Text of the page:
Construction Benchmarking
Construction Benchmarking

Construction Benchmarking: Basic Fundamentals and the Five-Step Process


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The competitive setting in the construction industry is always getting heated. However, there’s still room for development and improvements. By observing competitors’ strategies or taking a critical look at the current performance, it will be easier to obtain insights for boosting productivity and profits. This process is commonly referred to as construction benchmarking.

Let’s begin understanding the concept and importance of construction benchmarking, including its fundamentals and its 6-step comprehensive process.

What is construction benchmarking?

Today, talking about the industry’s best practices has been consistent recently. It is a major hot topic. But how can someone from the industry knows what these best practices are? Clearly, this is what benchmarking is really all about – observing and learning how to progress and improve based upon the raging industry competition as well as the internal reviewing process.

Benchmarking is also all about continuous and seamless improvement. Improved productivity means increased cost savings, while enhanced completion rates mean the capacity to switch on to other projects easily. Besides, higher-quality performance means less reworking, fewer defects and certainly, higher price rates. Benchmarking is also enabling construction companies to keep pace competitively, whether they focus on specialty trade, heavy highway or another category.

Here are the two common categories of benchmarking:

1. Internal benchmarking

This type of analysis is inner-focused. Thus, it can show more valuableness compare to its external counterpart. Apparently, internal benchmarking involves a very cautious review of other past construction projects. Here, identifying if the projects were supervised very well is easy. Today, managing projects, particularly larger-scale, is efficient because of the deployment of builder trends software.

Analyzing the following questions below is what to expect in internal benchmarking:

· What did and didn’t work from the last projects?

· Was there a greater amount of changer orders and delays?

· Did delays have occurred due to improper work sequencing or poor scheduling?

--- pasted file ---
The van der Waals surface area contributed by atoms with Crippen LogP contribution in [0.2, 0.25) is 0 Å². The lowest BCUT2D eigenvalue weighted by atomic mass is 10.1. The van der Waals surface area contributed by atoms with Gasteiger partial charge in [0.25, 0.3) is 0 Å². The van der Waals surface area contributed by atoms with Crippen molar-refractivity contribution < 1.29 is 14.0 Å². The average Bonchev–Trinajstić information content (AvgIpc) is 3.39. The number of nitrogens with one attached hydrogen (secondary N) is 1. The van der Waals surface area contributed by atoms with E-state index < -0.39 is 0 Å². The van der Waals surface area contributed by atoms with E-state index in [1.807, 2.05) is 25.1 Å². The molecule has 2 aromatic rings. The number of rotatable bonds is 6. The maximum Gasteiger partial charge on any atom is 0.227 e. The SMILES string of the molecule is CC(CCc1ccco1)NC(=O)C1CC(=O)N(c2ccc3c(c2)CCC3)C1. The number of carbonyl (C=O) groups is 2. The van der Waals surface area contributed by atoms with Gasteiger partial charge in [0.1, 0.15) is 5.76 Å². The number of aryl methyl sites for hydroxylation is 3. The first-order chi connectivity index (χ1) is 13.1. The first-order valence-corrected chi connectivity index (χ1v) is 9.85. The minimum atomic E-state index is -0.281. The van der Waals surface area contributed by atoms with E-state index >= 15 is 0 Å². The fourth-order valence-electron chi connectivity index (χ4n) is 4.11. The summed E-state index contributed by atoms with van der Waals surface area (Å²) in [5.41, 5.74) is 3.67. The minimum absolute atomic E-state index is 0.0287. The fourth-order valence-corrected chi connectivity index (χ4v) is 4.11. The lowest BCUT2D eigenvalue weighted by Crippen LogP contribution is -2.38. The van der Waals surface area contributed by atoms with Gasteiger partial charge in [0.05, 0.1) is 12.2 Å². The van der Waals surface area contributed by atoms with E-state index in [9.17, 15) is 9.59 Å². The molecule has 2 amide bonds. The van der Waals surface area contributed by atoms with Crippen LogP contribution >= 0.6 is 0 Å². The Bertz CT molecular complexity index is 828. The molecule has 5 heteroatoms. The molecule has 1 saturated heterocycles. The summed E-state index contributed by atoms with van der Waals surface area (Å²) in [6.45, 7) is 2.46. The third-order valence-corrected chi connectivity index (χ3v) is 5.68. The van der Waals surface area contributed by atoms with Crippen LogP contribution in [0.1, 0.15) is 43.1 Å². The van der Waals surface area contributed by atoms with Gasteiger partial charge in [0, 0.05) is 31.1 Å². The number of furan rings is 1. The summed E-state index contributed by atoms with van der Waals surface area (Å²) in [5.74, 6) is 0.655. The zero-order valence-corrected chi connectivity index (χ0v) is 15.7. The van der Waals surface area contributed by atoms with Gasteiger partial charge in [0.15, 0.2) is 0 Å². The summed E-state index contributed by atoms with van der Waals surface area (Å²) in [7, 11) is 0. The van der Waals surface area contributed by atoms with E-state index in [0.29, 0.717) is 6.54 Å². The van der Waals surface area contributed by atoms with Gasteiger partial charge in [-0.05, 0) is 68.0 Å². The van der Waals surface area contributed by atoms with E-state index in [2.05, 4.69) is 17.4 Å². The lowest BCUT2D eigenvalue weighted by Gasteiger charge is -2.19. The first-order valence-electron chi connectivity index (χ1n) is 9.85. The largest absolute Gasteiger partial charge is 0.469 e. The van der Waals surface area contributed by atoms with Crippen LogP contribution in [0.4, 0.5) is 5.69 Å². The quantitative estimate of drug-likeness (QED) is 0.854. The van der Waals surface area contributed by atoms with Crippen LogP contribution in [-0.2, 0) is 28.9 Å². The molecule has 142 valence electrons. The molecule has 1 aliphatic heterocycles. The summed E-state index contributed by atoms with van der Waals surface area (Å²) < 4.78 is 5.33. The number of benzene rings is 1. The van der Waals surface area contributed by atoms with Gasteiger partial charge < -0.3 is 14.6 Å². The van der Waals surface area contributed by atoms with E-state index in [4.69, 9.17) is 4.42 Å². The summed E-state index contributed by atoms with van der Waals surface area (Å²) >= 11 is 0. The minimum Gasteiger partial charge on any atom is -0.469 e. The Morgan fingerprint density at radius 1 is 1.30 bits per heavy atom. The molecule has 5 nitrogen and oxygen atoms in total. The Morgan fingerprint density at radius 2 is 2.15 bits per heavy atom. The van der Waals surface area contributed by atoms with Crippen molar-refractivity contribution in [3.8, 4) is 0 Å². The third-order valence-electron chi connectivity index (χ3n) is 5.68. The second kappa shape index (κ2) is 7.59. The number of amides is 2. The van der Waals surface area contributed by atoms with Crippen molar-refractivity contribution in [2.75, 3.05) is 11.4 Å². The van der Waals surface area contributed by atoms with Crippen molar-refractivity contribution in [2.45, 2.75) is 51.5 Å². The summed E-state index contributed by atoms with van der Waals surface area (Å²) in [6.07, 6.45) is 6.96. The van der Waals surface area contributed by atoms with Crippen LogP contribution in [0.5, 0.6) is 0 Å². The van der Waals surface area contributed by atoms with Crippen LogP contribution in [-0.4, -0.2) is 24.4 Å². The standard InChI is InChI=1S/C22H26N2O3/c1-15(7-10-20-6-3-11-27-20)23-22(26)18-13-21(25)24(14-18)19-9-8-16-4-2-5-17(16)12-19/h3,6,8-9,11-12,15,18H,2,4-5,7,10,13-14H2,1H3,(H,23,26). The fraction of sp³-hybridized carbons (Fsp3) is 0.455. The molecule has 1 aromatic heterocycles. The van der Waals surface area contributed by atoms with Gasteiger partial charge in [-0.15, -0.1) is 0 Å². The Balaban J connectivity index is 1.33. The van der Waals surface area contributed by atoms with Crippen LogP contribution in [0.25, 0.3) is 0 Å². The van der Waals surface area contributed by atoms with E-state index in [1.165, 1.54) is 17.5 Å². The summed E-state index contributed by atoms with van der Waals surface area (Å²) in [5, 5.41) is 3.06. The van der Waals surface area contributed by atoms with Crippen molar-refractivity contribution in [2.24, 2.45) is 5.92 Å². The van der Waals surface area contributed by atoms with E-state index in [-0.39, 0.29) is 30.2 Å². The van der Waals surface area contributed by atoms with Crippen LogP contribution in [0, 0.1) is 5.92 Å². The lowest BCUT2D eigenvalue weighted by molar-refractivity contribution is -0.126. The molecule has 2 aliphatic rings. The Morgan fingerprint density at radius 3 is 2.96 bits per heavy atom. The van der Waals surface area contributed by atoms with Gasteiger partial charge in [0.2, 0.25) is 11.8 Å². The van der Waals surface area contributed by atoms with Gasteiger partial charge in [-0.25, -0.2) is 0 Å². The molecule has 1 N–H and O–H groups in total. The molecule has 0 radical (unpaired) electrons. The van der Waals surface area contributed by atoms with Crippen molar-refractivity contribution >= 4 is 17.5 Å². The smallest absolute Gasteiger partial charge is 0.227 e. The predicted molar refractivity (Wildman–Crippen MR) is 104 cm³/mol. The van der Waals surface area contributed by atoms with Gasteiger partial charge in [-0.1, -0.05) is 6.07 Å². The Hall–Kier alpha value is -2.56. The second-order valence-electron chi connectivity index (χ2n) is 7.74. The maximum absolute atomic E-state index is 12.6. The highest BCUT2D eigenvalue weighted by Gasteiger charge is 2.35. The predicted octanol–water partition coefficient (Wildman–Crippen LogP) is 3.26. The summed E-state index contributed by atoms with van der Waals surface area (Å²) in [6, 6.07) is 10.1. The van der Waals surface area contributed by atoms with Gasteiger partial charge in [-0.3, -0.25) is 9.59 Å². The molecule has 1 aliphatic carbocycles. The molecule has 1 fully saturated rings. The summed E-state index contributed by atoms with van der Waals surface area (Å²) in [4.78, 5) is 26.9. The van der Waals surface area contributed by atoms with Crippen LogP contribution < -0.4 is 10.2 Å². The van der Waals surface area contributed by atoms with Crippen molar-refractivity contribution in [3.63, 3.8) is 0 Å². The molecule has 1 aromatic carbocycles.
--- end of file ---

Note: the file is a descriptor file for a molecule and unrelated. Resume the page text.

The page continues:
· What could be possibly be improved?

2. External Benchmarking

This type of benchmarking can be conducted against neighboring competitors or the entire industry. Benchmarking data can be easily found in any published surveys that are usually performed by private firms. Nevertheless, competitive benchmarking is proven to be a bit trickier. That is why, the majority of the construction businesses today don’t prefer to release private information.

Some assumptions should be drawn, and benchmarking isn’t any comparison from one company to another. That is why, internal conducting is preferred. Other things that companies prefer now are the use of a crew schedule software for scheduling and monitoring purposes.

Getting Started with the Construction Benchmarking Process

The benchmarking process can help any construction firms when it comes to an understanding of what makes other competitors successful, including what factors can be optimized along the way. Determining these practices guarantees an opportunity to look beyond the bottom line. Project estimating and job costing aren’t the only factors affecting profit.

So what does it takes to implement a successful benchmarking? Basically, benchmarking requires a detailed set of requirements. Listed below is the comprehensive step-by-step process for successful benchmarking:

1. Determine problem areas

Identifying key performance indicators (KPIs) that need improvements is the first step in proper benchmarking. The more involved KPIs, the more change orders, productivity rates, project completion time, cost predictability, and profit margins in the construction industry.

The best way to save all gathered data like KPIs is through construction management software. Using the tool, inputting, editing, saving and accessing info and files are made faster and easier. Thus, any project leaders have an easy way of supervising everything.

2. Collecting of data

The most labor-intensive portion of the benchmarking process is collecting the data. Some of this might be generally simple, like overheard costs/subject or perhaps profit margins. Other factors are proven to be a little bit harder to quantify because they require some crunching and assessments. Schedule performance and productivity are some of the standard crunches. Additionally, for anyone who doesn’t have concrete numbers to study and analyze, such as customer satisfaction, using a scoring system is very helpful.

3. Analyze and Compare

Either conducting external or internal benchmarking, efficiently analyzing the numbers could help expose any deficiencies in the company’s performance. By doing so, determining both weaknesses and strengths of the operations is easier. Construction professionals must remind themselves that the right time to ship is once the financial gaps and performance are identified already.